Tag Archives: death

5000 Miles Away

Just after midnight here, at home it was about 9 am yesterday, my grandmother left this world.

I should, perhaps, feel sad. But, so far, I feel thankful. Very few people get to my age with an intact grandmother. She sent me a happy birthday email the day before she died. At almost the same time, I sent her an email with these flowers:

I should, perhaps, feel guilt, because I wasn’t there for her at the end. But, so far, I’ve been remembering happily our last few visits. Before we left, I took her youngest great-grandchild to see her. Our last visit was our regular Wednesday night: sharing a glass of wine and laughing together as we watch British sit-coms. Our good-bye ritual is for me to put each of her two dogs in her lap for some loving attention. So, she got to say goodbye to the pups, even though we didn’t know it would be their last goodbye.

Going somewhere? We will miss you.

At some point I may have different feelings, you don’t lose someone you have known for 57 years all at once, you don’t really lose them at all in some ways, and being so far away I haven’t perceived the changes in my life landscape yet. But, so far, I am not feeling regrets because I wasn’t there last night. Just happiness that I spent as much time with her as I have over the course of our lives, and it was very good time.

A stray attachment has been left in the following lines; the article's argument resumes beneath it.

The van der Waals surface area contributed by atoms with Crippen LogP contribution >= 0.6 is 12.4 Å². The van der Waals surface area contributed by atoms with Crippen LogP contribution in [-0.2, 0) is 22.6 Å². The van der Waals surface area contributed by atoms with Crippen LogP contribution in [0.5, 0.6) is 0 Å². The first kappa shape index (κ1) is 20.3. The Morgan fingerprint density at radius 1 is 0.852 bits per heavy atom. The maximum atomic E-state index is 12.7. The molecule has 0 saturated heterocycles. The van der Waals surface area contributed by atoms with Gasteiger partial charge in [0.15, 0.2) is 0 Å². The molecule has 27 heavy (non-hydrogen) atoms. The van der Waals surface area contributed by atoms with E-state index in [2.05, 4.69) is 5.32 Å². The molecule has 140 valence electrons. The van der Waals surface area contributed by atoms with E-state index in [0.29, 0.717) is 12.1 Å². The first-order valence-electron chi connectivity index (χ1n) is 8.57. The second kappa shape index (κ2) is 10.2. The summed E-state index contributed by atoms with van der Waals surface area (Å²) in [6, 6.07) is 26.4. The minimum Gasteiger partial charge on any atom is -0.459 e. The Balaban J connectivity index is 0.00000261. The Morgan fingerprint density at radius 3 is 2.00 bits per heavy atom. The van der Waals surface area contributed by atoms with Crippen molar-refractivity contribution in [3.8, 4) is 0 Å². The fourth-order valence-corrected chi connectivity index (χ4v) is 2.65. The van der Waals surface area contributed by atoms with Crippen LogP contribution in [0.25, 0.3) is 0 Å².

I am going to miss her, but, boy, am I lucky to have had her in my life.

This is the end…

Like foreshadowing in a novel the email I got this morning told me that today’s prompt was “Final“. As seems normal of late, I felt like there really wasn’t anything I could add to the conversation. Since I got back from China on April 24th I have been tongue tied…or more accurately keyboard and camera tied.

The phone rang while my husband was in the shower. It was the wife of a friend of his, the one he was getting ready to go visit. His friend died this morning. After a long and arduous battle with cancer.

The mixed feelings that go with this end came through as she spoke to me, almost a stranger to her (the friend was my husband’s co-worker and we only met a couple of times). Perhaps it was easier to talk to a sympathetic, disembodied near stranger. It reminded me of something I used to say when I was in a lay leadership position: we are all pastoral care givers, it isn’t something that you can delegate.

She invited Richard to come and say goodbye, and said “he is as handsome as ever”. He will be handsome forever in the eyes of his best, best friend…a beautiful finale.